The final gem I really liked in the D&D 4.0 DMG2 was the monster template system. It was essentially a game master’s tool kit to take a standard monster and apply a template to it which would change it up and possibly surprise players. It inspired me to create a dragon lich as a major NPC baddie in my campaign.
I also remember creating a haunt of a highway man who left a note beside his dying body instructing the party that found him to bury him and they could have his unclaimed treasure. When the party of player characters failed to bury him and began to recover his treasure from its various location he began haunting them. I rather enjoyed the players not knowing what was after them.
The whole system of templates was very rules crunchy and tied to the D&D 4.0 rules mechanic but it did give me a lot of ideas and inspire a lot of creativity in me when it came to crafting the campaign. Not much point in reviewing the how-to section of this gem as its strictly applicable to D&D 4.0. However, any halfway creative game master can adapt the creatures of the rule system he’s using in this fashion to change the challenges in his campaign.
For example what if a game master was running a campaign where the main opponent was a necromancer who is raising undead? Suppose he had raised wild varieties of undead from the width and breadth of the creature compendium? You could have skeletal orcs, vampire pixies, goblin wraithes and so on. To make them memorable the game master would need to merge in the new creature’s features from both sides of the creature template: the pixie vampire would have features of the pixie- ability to fly, small size, and magic as well as features of the vampire: drinking the victim’s blood, possibly shape-shifting, and magic. I can half imagine a scene where the pixie-vampire clings to a player character’s leg like a young child might and then sinks its teeth into his knee.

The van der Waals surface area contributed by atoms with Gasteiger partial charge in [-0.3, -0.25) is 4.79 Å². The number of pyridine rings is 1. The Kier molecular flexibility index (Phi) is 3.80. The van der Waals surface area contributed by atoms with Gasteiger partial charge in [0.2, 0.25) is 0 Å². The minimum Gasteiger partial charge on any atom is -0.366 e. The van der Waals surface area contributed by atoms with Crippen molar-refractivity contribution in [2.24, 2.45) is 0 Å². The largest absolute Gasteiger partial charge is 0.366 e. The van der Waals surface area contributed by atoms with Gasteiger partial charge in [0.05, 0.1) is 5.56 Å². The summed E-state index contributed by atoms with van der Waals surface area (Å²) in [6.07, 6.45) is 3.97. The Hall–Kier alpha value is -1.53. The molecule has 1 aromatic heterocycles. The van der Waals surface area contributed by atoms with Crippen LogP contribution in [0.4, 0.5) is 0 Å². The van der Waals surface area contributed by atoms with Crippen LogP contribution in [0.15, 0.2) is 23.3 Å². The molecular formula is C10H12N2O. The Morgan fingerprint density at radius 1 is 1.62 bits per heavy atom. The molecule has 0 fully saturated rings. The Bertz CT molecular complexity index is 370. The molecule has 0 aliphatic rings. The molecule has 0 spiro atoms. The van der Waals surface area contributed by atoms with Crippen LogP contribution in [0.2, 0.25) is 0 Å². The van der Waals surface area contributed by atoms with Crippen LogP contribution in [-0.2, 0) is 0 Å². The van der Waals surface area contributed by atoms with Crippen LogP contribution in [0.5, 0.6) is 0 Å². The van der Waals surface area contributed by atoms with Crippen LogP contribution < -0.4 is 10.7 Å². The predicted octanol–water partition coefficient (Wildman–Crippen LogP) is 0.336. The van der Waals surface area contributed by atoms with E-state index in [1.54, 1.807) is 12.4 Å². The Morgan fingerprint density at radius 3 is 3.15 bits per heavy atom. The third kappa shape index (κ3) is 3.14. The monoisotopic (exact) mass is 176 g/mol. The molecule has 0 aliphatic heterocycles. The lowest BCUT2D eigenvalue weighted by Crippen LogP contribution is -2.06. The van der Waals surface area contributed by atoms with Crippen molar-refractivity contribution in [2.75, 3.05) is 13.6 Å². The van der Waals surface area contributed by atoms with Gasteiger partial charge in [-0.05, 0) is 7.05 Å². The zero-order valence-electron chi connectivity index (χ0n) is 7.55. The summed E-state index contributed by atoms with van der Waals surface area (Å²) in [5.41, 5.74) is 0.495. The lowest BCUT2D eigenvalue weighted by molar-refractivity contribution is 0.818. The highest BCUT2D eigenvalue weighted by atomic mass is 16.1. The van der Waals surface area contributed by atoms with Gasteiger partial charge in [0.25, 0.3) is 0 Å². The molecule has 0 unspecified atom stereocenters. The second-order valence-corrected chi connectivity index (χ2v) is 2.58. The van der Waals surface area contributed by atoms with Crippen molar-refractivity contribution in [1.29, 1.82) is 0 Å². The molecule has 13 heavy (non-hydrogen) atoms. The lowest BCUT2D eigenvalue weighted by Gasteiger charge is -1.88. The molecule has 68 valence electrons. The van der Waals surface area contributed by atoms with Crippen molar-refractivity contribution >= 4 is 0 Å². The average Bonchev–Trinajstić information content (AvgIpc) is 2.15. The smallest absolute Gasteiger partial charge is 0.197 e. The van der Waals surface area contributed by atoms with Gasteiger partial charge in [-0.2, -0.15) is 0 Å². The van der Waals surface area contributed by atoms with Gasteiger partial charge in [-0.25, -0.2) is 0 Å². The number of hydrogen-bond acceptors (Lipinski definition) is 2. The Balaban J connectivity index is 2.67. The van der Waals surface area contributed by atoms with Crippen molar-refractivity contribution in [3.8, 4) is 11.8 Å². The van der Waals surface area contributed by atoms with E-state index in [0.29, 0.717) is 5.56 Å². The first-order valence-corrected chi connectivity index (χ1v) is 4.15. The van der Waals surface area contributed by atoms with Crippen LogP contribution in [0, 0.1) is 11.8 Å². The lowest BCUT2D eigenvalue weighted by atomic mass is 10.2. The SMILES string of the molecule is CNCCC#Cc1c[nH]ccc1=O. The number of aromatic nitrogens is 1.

The fact that the templates section of D&D 4.0 inspired so much creativity in me made it one of my favorite parts of that rule set, despite the fact that it was so rules crunchy. I found it the most inspirational and liberating part of that rule system and I’ve applied ideas taken from it to other RPGs.
Categorised as: Game Aids